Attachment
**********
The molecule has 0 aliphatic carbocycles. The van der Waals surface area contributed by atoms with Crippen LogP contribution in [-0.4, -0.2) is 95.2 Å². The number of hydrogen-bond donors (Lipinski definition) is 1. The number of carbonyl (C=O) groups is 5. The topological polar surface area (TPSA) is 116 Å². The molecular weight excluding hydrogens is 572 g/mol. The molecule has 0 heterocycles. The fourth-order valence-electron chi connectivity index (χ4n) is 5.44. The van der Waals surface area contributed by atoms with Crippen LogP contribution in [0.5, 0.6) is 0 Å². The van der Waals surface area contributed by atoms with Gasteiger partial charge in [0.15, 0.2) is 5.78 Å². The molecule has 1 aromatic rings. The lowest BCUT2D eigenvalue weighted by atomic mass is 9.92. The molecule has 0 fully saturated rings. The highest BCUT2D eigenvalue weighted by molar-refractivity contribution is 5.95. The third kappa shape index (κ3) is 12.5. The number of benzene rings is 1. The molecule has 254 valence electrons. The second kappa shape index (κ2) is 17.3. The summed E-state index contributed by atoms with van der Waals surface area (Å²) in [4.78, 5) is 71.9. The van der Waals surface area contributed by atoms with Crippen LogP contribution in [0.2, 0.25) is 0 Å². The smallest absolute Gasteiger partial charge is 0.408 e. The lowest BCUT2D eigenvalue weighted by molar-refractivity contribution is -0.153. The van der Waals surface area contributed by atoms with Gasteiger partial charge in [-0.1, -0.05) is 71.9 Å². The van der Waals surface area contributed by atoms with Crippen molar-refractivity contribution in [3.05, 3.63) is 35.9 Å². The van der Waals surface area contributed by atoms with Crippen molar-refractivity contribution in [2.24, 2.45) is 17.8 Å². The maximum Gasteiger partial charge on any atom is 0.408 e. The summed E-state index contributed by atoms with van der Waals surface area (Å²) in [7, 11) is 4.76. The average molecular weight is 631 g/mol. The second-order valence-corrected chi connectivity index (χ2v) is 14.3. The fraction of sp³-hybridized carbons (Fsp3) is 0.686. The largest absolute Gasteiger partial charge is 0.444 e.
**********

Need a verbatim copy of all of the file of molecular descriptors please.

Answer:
The molecule has 0 aliphatic carbocycles. The van der Waals surface area contributed by atoms with Crippen LogP contribution in [-0.4, -0.2) is 95.2 Å². The number of hydrogen-bond donors (Lipinski definition) is 1. The number of carbonyl (C=O) groups is 5. The topological polar surface area (TPSA) is 116 Å². The molecular weight excluding hydrogens is 572 g/mol. The molecule has 0 heterocycles. The fourth-order valence-electron chi connectivity index (χ4n) is 5.44. The van der Waals surface area contributed by atoms with Crippen LogP contribution in [0.5, 0.6) is 0 Å². The van der Waals surface area contributed by atoms with Gasteiger partial charge in [0.15, 0.2) is 5.78 Å². The molecule has 1 aromatic rings. The lowest BCUT2D eigenvalue weighted by atomic mass is 9.92. The molecule has 0 fully saturated rings. The highest BCUT2D eigenvalue weighted by molar-refractivity contribution is 5.95. The third kappa shape index (κ3) is 12.5. The number of benzene rings is 1. The molecule has 254 valence electrons. The second kappa shape index (κ2) is 17.3. The summed E-state index contributed by atoms with van der Waals surface area (Å²) in [4.78, 5) is 71.9. The van der Waals surface area contributed by atoms with Crippen LogP contribution in [0.2, 0.25) is 0 Å². The smallest absolute Gasteiger partial charge is 0.408 e. The lowest BCUT2D eigenvalue weighted by molar-refractivity contribution is -0.153. The van der Waals surface area contributed by atoms with Gasteiger partial charge in [-0.1, -0.05) is 71.9 Å². The van der Waals surface area contributed by atoms with Crippen molar-refractivity contribution in [3.05, 3.63) is 35.9 Å². The van der Waals surface area contributed by atoms with Crippen molar-refractivity contribution in [2.24, 2.45) is 17.8 Å². The maximum Gasteiger partial charge on any atom is 0.408 e. The summed E-state index contributed by atoms with van der Waals surface area (Å²) in [7, 11) is 4.76. The average molecular weight is 631 g/mol. The second-order valence-corrected chi connectivity index (χ2v) is 14.3. The fraction of sp³-hybridized carbons (Fsp3) is 0.686. The largest absolute Gasteiger partial charge is 0.444 e.